2023 Toyota Corolla Cross Overview
Latest model brings needed improvements
On paper, the Toyota Corolla Cross is the kind of car that should be a slam-dunk success. It starts with the winning formula of the Corolla compact sedan: affordability, tons of features, great reliability — you know, the type of stuff that has made the Corolla the bestselling vehicle of all time? Then, it simply oversizes the package into which all of these perks are contained. Given the market’s current obsession with SUVs and crossovers, it seems impossible to mess it up.
Related: Explore the Toyota SUV lineup
The Corolla Cross problem
In practice, it hasn’t panned out that way. Through 2022, Toyota sold just 56,666 examples of the Corolla Cross. While those might be decent figures for a low-volume automaker, it takes Toyota just two months to beat that number with its RAV4 SUV.
Besides having more space for passengers and cargo, which SUV shoppers typically look for, the RAV4 is quicker, capable of towing more than 1,500 pounds, and has more premium features that seem to justify the price tag. And that price is important. It’s less than a $5,000 jump from the Corolla Cross to the RAV4, which might not seem like a big deal when divided into 84 monthly payments, as so many Americans are currently doing.
It goes the other way, too. If the Corolla Cross is seriously on your shopping list, then you’re probably on a budget and don’t need too much room. And in that case, there’s a good argument for simply buying the regular Corolla sedan. After all, you get all of the same features as the Corolla Cross for $1,500 less, plus significantly better fuel economy, a more enjoyable ride, and hardly any less practicality unless you regularly need to load tall objects in the trunk.
The path forward is hybrid
Toyota seems aware of the Corolla Cross problem because just one year after its launch, the automaker has already given the new crossover a few upgrades, the most important of which is the inclusion of the hybrid powertrain that was already available on the sedan.
This setup includes a 2.0-liter four-cylinder engine and no fewer than three electric motors, all sending power to the front wheels. Putting any powertrain into a bigger, heavier model is bound to be less efficient, and that’s still the case here — but not by as much as you’d expect. The hybrid Corolla Cross gets an EPA-estimated 45 mpg in the city and 38 mpg on the highway, which is not quite up to the standard of the sedan’s 50/43 mpg but nonetheless a major upgrade over the best you could get out of the 2022 gas-only model (31/33 mpg).
The importance of this can’t be understated. If you were on the fence between the Corolla and Corolla Cross, that hybrid efficiency might have been the deciding factor. Now that the Corolla Cross is also available with an electrified powertrain, it has a lot more appeal.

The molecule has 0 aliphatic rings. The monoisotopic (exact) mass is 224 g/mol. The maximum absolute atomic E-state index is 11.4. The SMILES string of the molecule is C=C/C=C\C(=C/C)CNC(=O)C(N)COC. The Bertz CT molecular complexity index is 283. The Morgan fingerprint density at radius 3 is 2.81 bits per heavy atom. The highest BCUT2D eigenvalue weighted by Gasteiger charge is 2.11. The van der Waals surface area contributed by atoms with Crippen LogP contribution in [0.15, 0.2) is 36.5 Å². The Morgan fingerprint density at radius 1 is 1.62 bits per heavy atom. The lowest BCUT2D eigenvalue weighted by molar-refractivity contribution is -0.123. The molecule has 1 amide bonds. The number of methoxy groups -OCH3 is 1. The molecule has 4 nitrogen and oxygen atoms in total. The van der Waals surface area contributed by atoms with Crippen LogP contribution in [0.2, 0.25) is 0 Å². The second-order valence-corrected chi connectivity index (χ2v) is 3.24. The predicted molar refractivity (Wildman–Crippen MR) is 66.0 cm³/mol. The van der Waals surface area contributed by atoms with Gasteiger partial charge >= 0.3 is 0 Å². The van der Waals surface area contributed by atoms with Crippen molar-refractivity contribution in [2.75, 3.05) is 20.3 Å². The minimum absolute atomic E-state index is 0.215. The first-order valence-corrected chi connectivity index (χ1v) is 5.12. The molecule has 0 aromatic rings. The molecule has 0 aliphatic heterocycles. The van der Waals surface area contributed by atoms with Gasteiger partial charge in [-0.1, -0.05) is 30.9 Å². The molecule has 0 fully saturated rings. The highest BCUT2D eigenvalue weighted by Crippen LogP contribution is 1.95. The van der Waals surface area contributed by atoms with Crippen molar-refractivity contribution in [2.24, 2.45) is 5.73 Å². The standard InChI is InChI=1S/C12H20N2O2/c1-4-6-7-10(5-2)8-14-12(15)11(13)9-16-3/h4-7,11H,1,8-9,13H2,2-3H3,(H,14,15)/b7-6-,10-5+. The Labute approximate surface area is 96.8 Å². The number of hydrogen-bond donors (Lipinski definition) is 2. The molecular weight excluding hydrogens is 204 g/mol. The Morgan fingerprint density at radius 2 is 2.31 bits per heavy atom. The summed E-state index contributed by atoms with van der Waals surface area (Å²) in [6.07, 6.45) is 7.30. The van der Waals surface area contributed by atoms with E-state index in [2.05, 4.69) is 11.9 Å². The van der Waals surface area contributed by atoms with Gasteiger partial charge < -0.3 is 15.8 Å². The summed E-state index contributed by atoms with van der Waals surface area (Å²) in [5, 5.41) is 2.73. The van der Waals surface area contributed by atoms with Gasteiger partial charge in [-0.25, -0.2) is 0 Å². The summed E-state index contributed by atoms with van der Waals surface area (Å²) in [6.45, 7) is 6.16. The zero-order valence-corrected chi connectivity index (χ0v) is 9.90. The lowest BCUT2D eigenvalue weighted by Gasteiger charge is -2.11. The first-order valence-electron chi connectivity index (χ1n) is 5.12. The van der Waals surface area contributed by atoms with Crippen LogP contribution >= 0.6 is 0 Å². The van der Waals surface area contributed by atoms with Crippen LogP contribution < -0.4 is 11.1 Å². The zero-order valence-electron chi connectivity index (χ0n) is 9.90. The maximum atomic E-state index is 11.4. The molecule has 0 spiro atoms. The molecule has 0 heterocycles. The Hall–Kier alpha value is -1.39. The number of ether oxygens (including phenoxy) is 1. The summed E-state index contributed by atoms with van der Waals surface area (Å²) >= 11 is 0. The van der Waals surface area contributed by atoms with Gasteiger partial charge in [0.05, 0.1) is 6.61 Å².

The 2023 Toyota Corolla Cross also benefits from an upgraded infotainment unit. The previously optional 8-inch touch-screen display is now standard across the board, and it comes with wireless Apple CarPlay and Android Auto smartphone integration, as well as a subscription-based Wi-Fi hotspot. Optional features include wireless device charging, a JBL premium sound system, and rear USB charging ports. On the Corolla Cross LX, you get a 7-inch driver information display on top of all that.
Again, this is parity with the Corolla sedan, and more importantly, with the RAV4, whose infotainment setup is very much the same except for the pricier option of a 10.25-inch touch screen. In fact, the Corolla lineup gets a newer version of the Toyota Safety Sense suite compared to the RAV4, though you may find the differences minor on the road.
The bottom line
On paper, the Corolla Cross should be appealing because it has virtually all the same features as vehicles it’s likely to compete with, but in practice, that’s exactly what makes it difficult to choose a Corolla Cross over even Toyota’s own other products. Buyers in this segment are budget-conscious, and can save a little money by getting something almost just like the Corolla Cross by simply buying the Corolla. Buyers in the market for an SUV may also want more space, and could see themselves spending a little extra for a much roomier RAV4.
That said, the less expensive a car, the more price segmentation matters, and it’s possible that Toyota believes the Corolla Cross is right where it needs to be. After all, 2022 was only its first full sales year, so it’s not realistic to expect the small crossover to compete with much more established nameplates like the RAV4 and the Corolla, even if it borrows its name from the latter. And now that it’s got the hybrid powertrain, the Corolla Cross is one of the most fuel-efficient SUVs you can buy. That’s got to count for something.
Kurt Verlin was born in France and lives in the United States. Throughout his life he was always told French was the language of romance, but it was English he fell in love with. He likes cats, music, cars, 30 Rock, Formula 1, and pretending to be a race car driver in simulators; but most of all, he just likes to write about it all. See more articles by Kurt.